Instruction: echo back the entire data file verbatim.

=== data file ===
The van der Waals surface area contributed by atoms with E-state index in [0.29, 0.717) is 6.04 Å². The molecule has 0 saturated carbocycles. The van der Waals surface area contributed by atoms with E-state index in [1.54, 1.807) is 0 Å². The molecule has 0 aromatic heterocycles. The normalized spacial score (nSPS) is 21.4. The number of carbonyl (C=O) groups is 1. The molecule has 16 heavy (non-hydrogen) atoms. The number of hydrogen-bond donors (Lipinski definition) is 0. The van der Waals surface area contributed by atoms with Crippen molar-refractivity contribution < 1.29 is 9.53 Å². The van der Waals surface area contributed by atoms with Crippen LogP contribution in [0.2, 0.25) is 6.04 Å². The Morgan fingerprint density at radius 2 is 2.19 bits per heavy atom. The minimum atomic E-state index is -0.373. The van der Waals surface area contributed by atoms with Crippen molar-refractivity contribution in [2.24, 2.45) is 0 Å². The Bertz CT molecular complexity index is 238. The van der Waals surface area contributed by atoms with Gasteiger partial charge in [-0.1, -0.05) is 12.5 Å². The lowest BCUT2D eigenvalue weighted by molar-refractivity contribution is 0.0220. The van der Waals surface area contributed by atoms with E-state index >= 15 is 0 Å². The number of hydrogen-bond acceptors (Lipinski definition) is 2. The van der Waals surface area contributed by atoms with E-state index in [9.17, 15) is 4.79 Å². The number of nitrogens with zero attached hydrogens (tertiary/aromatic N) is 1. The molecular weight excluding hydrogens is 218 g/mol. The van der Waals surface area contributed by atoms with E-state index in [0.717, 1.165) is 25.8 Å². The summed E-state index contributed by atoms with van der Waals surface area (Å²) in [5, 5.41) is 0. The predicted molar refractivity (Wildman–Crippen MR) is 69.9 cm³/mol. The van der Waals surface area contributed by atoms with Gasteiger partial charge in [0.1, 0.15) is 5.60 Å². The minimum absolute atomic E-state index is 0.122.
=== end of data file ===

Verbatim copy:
The van der Waals surface area contributed by atoms with E-state index in [0.29, 0.717) is 6.04 Å². The molecule has 0 saturated carbocycles. The van der Waals surface area contributed by atoms with E-state index in [1.54, 1.807) is 0 Å². The molecule has 0 aromatic heterocycles. The normalized spacial score (nSPS) is 21.4. The number of carbonyl (C=O) groups is 1. The molecule has 16 heavy (non-hydrogen) atoms. The number of hydrogen-bond donors (Lipinski definition) is 0. The van der Waals surface area contributed by atoms with Crippen molar-refractivity contribution < 1.29 is 9.53 Å². The van der Waals surface area contributed by atoms with Crippen LogP contribution in [0.2, 0.25) is 6.04 Å². The Morgan fingerprint density at radius 2 is 2.19 bits per heavy atom. The minimum atomic E-state index is -0.373. The van der Waals surface area contributed by atoms with Crippen molar-refractivity contribution in [2.24, 2.45) is 0 Å². The Bertz CT molecular complexity index is 238. The van der Waals surface area contributed by atoms with Gasteiger partial charge in [-0.1, -0.05) is 12.5 Å². The lowest BCUT2D eigenvalue weighted by molar-refractivity contribution is 0.0220. The van der Waals surface area contributed by atoms with E-state index >= 15 is 0 Å². The number of hydrogen-bond acceptors (Lipinski definition) is 2. The van der Waals surface area contributed by atoms with E-state index in [9.17, 15) is 4.79 Å². The number of nitrogens with zero attached hydrogens (tertiary/aromatic N) is 1. The molecular weight excluding hydrogens is 218 g/mol. The van der Waals surface area contributed by atoms with E-state index in [0.717, 1.165) is 25.8 Å². The summed E-state index contributed by atoms with van der Waals surface area (Å²) in [5, 5.41) is 0. The predicted molar refractivity (Wildman–Crippen MR) is 69.9 cm³/mol. The van der Waals surface area contributed by atoms with Gasteiger partial charge in [0.1, 0.15) is 5.60 Å². The minimum absolute atomic E-state index is 0.122.